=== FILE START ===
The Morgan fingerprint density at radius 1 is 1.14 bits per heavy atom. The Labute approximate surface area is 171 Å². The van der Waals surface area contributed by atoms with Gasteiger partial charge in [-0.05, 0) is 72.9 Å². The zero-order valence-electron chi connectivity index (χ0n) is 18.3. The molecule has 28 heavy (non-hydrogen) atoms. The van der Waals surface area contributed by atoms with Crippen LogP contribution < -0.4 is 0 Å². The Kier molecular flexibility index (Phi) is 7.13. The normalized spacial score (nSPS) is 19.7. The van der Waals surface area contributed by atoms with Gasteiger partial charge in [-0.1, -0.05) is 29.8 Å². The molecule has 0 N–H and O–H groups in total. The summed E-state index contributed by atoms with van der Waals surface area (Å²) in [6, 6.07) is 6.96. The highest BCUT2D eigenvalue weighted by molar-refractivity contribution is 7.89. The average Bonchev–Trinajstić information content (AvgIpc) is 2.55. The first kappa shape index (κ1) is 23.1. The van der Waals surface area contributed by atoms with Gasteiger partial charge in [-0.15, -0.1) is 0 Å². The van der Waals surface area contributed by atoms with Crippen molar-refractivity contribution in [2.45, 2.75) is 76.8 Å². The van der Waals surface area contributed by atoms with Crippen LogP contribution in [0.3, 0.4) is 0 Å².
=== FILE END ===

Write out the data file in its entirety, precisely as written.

The Morgan fingerprint density at radius 1 is 1.14 bits per heavy atom. The Labute approximate surface area is 171 Å². The van der Waals surface area contributed by atoms with Gasteiger partial charge in [-0.05, 0) is 72.9 Å². The zero-order valence-electron chi connectivity index (χ0n) is 18.3. The molecule has 28 heavy (non-hydrogen) atoms. The van der Waals surface area contributed by atoms with Crippen LogP contribution < -0.4 is 0 Å². The Kier molecular flexibility index (Phi) is 7.13. The normalized spacial score (nSPS) is 19.7. The van der Waals surface area contributed by atoms with Gasteiger partial charge in [-0.1, -0.05) is 29.8 Å². The molecule has 0 N–H and O–H groups in total. The summed E-state index contributed by atoms with van der Waals surface area (Å²) in [6, 6.07) is 6.96. The highest BCUT2D eigenvalue weighted by molar-refractivity contribution is 7.89. The average Bonchev–Trinajstić information content (AvgIpc) is 2.55. The first kappa shape index (κ1) is 23.1. The van der Waals surface area contributed by atoms with Gasteiger partial charge in [-0.15, -0.1) is 0 Å². The van der Waals surface area contributed by atoms with Crippen molar-refractivity contribution in [2.45, 2.75) is 76.8 Å². The van der Waals surface area contributed by atoms with Crippen LogP contribution in [0.3, 0.4) is 0 Å².